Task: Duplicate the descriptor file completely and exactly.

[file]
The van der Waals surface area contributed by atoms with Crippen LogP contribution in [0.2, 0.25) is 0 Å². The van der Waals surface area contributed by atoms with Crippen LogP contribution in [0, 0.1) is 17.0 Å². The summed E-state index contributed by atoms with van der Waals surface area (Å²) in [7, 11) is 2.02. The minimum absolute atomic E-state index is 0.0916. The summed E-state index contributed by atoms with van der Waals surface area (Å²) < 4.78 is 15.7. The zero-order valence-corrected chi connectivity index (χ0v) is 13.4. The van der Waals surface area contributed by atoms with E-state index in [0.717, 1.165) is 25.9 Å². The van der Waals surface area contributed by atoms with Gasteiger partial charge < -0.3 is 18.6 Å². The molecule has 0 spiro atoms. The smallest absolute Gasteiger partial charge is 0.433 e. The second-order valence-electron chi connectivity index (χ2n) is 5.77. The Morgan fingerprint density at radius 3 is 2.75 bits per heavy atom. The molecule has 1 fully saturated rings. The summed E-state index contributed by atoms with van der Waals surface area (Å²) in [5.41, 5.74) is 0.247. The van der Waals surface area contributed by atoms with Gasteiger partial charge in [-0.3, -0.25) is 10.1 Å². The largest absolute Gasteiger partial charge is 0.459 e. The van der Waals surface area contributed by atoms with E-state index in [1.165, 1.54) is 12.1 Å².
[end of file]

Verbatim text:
The van der Waals surface area contributed by atoms with Crippen LogP contribution in [0.2, 0.25) is 0 Å². The van der Waals surface area contributed by atoms with Crippen LogP contribution in [0, 0.1) is 17.0 Å². The summed E-state index contributed by atoms with van der Waals surface area (Å²) in [7, 11) is 2.02. The minimum absolute atomic E-state index is 0.0916. The summed E-state index contributed by atoms with van der Waals surface area (Å²) < 4.78 is 15.7. The zero-order valence-corrected chi connectivity index (χ0v) is 13.4. The van der Waals surface area contributed by atoms with E-state index in [0.717, 1.165) is 25.9 Å². The van der Waals surface area contributed by atoms with Gasteiger partial charge < -0.3 is 18.6 Å². The molecule has 0 spiro atoms. The smallest absolute Gasteiger partial charge is 0.433 e. The second-order valence-electron chi connectivity index (χ2n) is 5.77. The Morgan fingerprint density at radius 3 is 2.75 bits per heavy atom. The molecule has 1 fully saturated rings. The summed E-state index contributed by atoms with van der Waals surface area (Å²) in [5.41, 5.74) is 0.247. The van der Waals surface area contributed by atoms with Gasteiger partial charge in [-0.3, -0.25) is 10.1 Å². The largest absolute Gasteiger partial charge is 0.459 e. The van der Waals surface area contributed by atoms with E-state index in [1.165, 1.54) is 12.1 Å².